Rep. Waters’ point is that people who are carrying out these orders and supporting these actions should be told that this is wrong and Americans don’t want this. These are human rights abuses, and we should not sit idly by and let them happen. We can donate money for their legal representation, we can call our senators and congressional representatives (unless yours, like mine, resigned in disgrace under the heat of a “me too” scandal), we can write letters, attend rallies… and we also have the right to tell these people what we think about what they’re doing when we see them out and about.
Nancy Pelosi, Chuck Schumer, and other spineless Democrats are afraid that if we open the door to on-the-street criticism , we’re also inviting that kind of criticism upon them. They know the door swings both ways, and they don’t want anti-abortion activists surrounding their cars in the drug store parking lot. I can’t imagine how scary that possibility must be for them, but I don’t sympathize with them. They were brave enough to run for office. They need to be brave enough to be accountable for their political convictions everywhere they go. Because while they were rigging the primaries, ignoring Russian interference, and trying to play nice during the 2016 election, they allowed an aspiring authoritarian strongman with crass mannerisms and knuckle-dragging ideas of how to treat people to drag down the civility and respectability of the presidential office and everything connected to it. If they thought that intimidation would only be limited to his presidential campaign rallies, that’s their fault for not reacting appropriately to an alarming rise in confrontational behavior. Don’t pin the decline in American civility on Rep. Waters – she is reacting to the radically changed environment, which civility left a long time ago. Don’t hate the player, hate the game. Or better yet, govern with courage in order to change the game.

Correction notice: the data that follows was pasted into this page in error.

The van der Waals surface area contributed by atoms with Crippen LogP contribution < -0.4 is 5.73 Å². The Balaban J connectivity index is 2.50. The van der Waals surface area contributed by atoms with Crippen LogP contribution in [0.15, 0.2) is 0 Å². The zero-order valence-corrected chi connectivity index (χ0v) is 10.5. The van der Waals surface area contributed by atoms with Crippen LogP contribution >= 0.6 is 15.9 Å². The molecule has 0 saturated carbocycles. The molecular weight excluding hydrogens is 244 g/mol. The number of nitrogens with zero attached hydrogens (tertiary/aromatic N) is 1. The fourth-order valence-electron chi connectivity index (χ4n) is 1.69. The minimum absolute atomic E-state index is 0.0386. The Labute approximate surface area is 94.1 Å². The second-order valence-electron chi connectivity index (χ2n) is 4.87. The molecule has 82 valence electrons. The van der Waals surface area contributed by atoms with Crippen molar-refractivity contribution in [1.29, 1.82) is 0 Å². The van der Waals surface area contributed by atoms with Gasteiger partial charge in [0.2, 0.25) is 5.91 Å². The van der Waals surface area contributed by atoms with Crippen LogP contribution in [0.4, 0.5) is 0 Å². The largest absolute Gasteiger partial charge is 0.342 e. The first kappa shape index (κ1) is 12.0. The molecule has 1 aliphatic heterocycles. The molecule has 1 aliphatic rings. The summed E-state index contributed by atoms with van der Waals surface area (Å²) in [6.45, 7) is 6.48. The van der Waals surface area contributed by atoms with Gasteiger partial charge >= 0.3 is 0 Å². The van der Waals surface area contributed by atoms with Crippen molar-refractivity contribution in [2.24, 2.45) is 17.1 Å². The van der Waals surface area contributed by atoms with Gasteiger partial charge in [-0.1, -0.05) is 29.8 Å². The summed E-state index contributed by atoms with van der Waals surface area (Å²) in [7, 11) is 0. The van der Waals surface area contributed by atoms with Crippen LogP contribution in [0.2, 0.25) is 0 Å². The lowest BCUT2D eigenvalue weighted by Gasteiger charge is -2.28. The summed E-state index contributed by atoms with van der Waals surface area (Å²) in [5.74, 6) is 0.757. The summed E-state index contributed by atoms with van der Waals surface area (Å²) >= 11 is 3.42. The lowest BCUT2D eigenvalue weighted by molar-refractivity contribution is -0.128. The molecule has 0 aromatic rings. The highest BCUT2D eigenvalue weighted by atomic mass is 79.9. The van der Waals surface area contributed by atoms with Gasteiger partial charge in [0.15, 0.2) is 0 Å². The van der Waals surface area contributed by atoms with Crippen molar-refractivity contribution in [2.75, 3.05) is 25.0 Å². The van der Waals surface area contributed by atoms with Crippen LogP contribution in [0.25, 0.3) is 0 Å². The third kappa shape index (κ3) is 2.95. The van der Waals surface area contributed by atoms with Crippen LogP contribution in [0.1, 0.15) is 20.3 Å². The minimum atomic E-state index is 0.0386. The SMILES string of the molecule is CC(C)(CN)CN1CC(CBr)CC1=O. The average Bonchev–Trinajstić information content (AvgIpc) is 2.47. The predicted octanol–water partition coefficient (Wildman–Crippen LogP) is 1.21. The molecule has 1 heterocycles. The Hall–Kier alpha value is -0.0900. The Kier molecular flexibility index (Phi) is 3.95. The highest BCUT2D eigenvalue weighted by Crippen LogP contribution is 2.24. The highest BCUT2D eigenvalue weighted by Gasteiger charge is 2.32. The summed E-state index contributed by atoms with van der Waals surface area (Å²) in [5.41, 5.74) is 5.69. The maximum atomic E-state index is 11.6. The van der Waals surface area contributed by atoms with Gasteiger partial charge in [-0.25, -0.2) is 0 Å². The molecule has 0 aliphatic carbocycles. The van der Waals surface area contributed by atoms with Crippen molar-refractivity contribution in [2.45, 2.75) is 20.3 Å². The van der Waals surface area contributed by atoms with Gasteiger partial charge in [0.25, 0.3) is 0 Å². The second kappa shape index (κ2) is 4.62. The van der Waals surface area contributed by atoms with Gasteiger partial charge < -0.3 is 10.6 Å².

These Democrats didn’t even have to publicly agree with her statements. They could have said that although they would not choose to do the same, they understand her comments to mean that Americans should express their opinions about their government to their government. But if they couldn’t say that, they could have said nothing. Instead, they are all but publicly shaming their colleague. People are saying that she is inciting violence. There is talk of making her resign over this. And these cowards are sitting idly by, letting the bullies run roughshod over one of the few people brave enough to do what they all should be doing.
“When they go low, we go high,” does not mean to appease your bullies by being sweet and hiding behind notions of civility. It means that you can do the right thing without disrespecting others’ humanity. Had Rep. Waters endorsed violence, I wouldn’t be on her side on this one, but she didn’t. Anyone who pretends that her comments were beyond the pale is compromising themselves to meet the bully in a middle ground that hasn’t existed in a long time, paving the way for more abuse. Giving an inch, ceding a mile. Rep. Waters deserves better. If she goes for incivility, the president should go for that and more, too.